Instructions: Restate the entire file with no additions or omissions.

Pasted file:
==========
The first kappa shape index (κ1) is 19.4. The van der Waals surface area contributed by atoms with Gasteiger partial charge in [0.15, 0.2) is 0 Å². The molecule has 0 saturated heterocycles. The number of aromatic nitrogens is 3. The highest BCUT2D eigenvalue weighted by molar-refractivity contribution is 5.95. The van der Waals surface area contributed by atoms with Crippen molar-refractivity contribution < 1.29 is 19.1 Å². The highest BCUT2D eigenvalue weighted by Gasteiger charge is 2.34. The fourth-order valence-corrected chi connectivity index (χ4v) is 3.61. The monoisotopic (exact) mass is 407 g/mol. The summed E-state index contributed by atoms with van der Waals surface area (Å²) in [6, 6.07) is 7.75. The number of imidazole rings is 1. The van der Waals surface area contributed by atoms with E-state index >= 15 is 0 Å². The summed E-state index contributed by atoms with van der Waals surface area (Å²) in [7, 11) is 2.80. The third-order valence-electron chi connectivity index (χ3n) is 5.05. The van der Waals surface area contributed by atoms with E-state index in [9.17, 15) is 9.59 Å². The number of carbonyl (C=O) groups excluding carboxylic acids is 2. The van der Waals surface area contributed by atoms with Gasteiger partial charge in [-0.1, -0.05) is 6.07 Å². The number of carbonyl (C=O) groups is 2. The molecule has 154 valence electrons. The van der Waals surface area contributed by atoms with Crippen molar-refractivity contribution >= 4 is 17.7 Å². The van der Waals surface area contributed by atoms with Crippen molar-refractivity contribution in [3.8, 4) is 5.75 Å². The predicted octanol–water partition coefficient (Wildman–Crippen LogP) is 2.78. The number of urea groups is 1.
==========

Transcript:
The first kappa shape index (κ1) is 19.4. The van der Waals surface area contributed by atoms with Gasteiger partial charge in [0.15, 0.2) is 0 Å². The molecule has 0 saturated heterocycles. The number of aromatic nitrogens is 3. The highest BCUT2D eigenvalue weighted by molar-refractivity contribution is 5.95. The van der Waals surface area contributed by atoms with Crippen molar-refractivity contribution < 1.29 is 19.1 Å². The highest BCUT2D eigenvalue weighted by Gasteiger charge is 2.34. The fourth-order valence-corrected chi connectivity index (χ4v) is 3.61. The monoisotopic (exact) mass is 407 g/mol. The summed E-state index contributed by atoms with van der Waals surface area (Å²) in [6, 6.07) is 7.75. The number of imidazole rings is 1. The van der Waals surface area contributed by atoms with E-state index >= 15 is 0 Å². The summed E-state index contributed by atoms with van der Waals surface area (Å²) in [7, 11) is 2.80. The third-order valence-electron chi connectivity index (χ3n) is 5.05. The van der Waals surface area contributed by atoms with E-state index in [9.17, 15) is 9.59 Å². The number of carbonyl (C=O) groups excluding carboxylic acids is 2. The van der Waals surface area contributed by atoms with Gasteiger partial charge in [-0.1, -0.05) is 6.07 Å². The number of carbonyl (C=O) groups is 2. The molecule has 154 valence electrons. The van der Waals surface area contributed by atoms with Crippen molar-refractivity contribution >= 4 is 17.7 Å². The van der Waals surface area contributed by atoms with Crippen molar-refractivity contribution in [3.8, 4) is 5.75 Å². The predicted octanol–water partition coefficient (Wildman–Crippen LogP) is 2.78. The number of urea groups is 1.